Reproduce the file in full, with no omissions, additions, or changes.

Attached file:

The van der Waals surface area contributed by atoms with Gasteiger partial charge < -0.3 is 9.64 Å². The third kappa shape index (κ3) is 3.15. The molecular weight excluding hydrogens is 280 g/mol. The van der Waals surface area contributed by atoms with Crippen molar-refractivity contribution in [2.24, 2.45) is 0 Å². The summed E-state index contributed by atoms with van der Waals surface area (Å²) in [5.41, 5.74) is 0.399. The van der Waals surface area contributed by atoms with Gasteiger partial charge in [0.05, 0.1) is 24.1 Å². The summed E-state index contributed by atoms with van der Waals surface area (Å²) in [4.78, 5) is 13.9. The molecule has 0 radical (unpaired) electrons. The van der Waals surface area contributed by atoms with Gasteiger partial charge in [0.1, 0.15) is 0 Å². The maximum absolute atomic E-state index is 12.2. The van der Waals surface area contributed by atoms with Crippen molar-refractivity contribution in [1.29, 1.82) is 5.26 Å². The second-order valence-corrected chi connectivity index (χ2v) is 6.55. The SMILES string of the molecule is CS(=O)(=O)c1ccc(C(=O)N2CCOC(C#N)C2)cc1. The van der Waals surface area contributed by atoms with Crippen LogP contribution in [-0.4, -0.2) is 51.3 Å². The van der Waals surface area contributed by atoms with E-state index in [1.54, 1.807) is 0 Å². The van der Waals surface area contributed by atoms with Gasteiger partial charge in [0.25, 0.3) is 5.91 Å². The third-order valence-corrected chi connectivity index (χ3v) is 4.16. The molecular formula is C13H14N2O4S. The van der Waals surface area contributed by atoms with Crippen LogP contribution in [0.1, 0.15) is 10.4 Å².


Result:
The van der Waals surface area contributed by atoms with Gasteiger partial charge < -0.3 is 9.64 Å². The third kappa shape index (κ3) is 3.15. The molecular weight excluding hydrogens is 280 g/mol. The van der Waals surface area contributed by atoms with Crippen molar-refractivity contribution in [2.24, 2.45) is 0 Å². The summed E-state index contributed by atoms with van der Waals surface area (Å²) in [5.41, 5.74) is 0.399. The van der Waals surface area contributed by atoms with Gasteiger partial charge in [0.05, 0.1) is 24.1 Å². The summed E-state index contributed by atoms with van der Waals surface area (Å²) in [4.78, 5) is 13.9. The molecule has 0 radical (unpaired) electrons. The van der Waals surface area contributed by atoms with Gasteiger partial charge in [0.1, 0.15) is 0 Å². The maximum absolute atomic E-state index is 12.2. The van der Waals surface area contributed by atoms with Crippen molar-refractivity contribution in [1.29, 1.82) is 5.26 Å². The second-order valence-corrected chi connectivity index (χ2v) is 6.55. The SMILES string of the molecule is CS(=O)(=O)c1ccc(C(=O)N2CCOC(C#N)C2)cc1. The van der Waals surface area contributed by atoms with Crippen LogP contribution in [-0.4, -0.2) is 51.3 Å². The van der Waals surface area contributed by atoms with E-state index in [1.54, 1.807) is 0 Å². The van der Waals surface area contributed by atoms with Gasteiger partial charge in [0.25, 0.3) is 5.91 Å². The third-order valence-corrected chi connectivity index (χ3v) is 4.16. The molecular formula is C13H14N2O4S. The van der Waals surface area contributed by atoms with Crippen LogP contribution in [0.1, 0.15) is 10.4 Å².